When planning our first trip to Asia to celebrate my husband’s birthday, we discussed many options in terms of what the best city would be. We ultimately decided on Singapore and I couldn’t be happier with our decision. When telling people you’re going there, everyone says it’s the best “gateway” city to Asia, as it’s similar in many ways to New York City. That combined with the fact that my best friend spent several months living there a few years ago, immediately convinced me.
Singapore is basically a cleaner, safer and more advanced version of New York in many ways. I absolutely love living in New York but if the city had a little less trash on the streets, I wouldn’t be opposed. There is little to no crime (we never heard any sirens over our four days there) and I always felt completely safe. Just don’t chew gum (no really, it’s illegal) or do/bring drugs (they have the strictest laws in the world) and you’ll be fine.
It’s worth noting that Singapore has been ranked as the most expensive city in the world since 2013 so keep that in mind when planning your trip. Living in New York, we aren’t too surprised by craft cocktails costing $15-$20 (definitely not something to brag about…insert eye roll here) but if you aren’t used to that, you may be blown away. The good news is that many restaurants and bars have happy hour specials so make sure to add that to your list for more reasonably priced drinks. On the note of service, this is an area that Singapore could use some improvement. The service is pretty terrible at bars and restaurants (you have to ask for anything you want- from more water to ordering more food/drinks and the check, etc.) Tipping is not standard in Singapore (which may be why people don’t go above and beyond) so as long as you set your expectations to ask for things you need and can be patient (I’m constantly working on that concept) you’ll be a lot less frustrated.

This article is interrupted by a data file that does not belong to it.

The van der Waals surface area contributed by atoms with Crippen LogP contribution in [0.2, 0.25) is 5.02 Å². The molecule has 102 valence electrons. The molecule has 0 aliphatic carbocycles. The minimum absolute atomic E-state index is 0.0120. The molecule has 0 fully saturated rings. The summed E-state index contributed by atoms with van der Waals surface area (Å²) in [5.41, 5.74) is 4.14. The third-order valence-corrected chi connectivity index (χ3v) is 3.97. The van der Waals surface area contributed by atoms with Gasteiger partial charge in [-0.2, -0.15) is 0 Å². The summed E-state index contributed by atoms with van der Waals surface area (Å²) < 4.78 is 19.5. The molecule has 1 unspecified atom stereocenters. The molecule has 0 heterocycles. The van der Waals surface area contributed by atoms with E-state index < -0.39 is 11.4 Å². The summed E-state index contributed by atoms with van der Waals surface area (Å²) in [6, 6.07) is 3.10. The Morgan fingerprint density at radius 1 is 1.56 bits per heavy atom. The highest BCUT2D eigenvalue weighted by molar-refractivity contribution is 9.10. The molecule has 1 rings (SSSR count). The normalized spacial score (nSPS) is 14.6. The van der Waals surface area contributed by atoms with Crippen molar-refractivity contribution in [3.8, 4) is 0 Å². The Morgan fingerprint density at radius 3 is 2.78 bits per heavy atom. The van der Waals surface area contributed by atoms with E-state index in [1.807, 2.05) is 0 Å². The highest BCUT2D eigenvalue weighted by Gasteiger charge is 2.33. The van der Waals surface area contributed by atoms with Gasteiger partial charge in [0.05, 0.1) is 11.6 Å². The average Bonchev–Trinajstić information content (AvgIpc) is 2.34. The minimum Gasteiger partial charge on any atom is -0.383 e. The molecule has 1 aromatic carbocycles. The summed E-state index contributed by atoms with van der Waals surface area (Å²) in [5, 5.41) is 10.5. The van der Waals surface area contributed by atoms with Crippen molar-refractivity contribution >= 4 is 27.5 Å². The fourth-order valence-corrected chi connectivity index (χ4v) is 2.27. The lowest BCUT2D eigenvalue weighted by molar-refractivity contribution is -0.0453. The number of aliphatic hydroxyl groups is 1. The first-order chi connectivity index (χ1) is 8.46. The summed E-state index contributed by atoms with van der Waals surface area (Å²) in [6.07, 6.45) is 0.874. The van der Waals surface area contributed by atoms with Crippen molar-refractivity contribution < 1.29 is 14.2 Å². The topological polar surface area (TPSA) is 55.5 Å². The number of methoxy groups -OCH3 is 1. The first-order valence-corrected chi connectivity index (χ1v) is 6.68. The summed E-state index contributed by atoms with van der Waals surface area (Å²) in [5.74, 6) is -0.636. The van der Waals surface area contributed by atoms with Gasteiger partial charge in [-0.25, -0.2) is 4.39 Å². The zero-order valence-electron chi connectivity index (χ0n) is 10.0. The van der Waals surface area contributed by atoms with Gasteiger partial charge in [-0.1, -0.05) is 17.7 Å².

The flight is basically the farthest you can go to the other side of the world, but Singapore Airlines just launched the world’s longest flight which is 18 hours from New York (of course they launched two weeks after we booked our tickets) so if you’re looking for something direct, this is a great option. Once you’re there, getting around is very easy. A lot of places are walkable, but they also have a very nice (and organized) train system (MRT) as well as Grab (an app similar to Uber) which came in handy at night when we were too lazy to walk or take the train.
Singapore has four native languages- one of which is English, so we never had issues with any language barriers. To be honest, I was a little nervous for my trip to Asia, as I didn’t know what to expect but this immediately made me more comfortable. I see why this city is referred to as the gateway…because I am already HOOKED and can’t wait to visit other cities in Asia someday. You can cover a lot of ground in Singapore in a very short time, which makes it a great city if you have only one day to wander. Here are my suggestions to make the most of it.
10 Bayfront Ave, Singapore 018956
Marina Bay Sands was very high on my Singapore bucket list but I had heard mixed reviews about the hotel. That being said, I knew that I had to try it out, even if only for one night because you can’t access the pool unless you’re staying at the hotel. MBS (as everyone local refers it) is like a futuristic Las Vegas (which is owned by the Sands group, who owns The Venetian and the Palazzo) and has over 2,500 rooms, countless celebrity restaurants, shops, museums, exhibits, and casino. You can spot the resort, which spans across three towers, from almost anywhere in Singapore. You’ve probably seen photos of the hotel- or at least the pool, which is the world’s largest rooftop infinity pool. The hotel is less than 10 years old and was one of the most expensive builds ever, which certainly shows.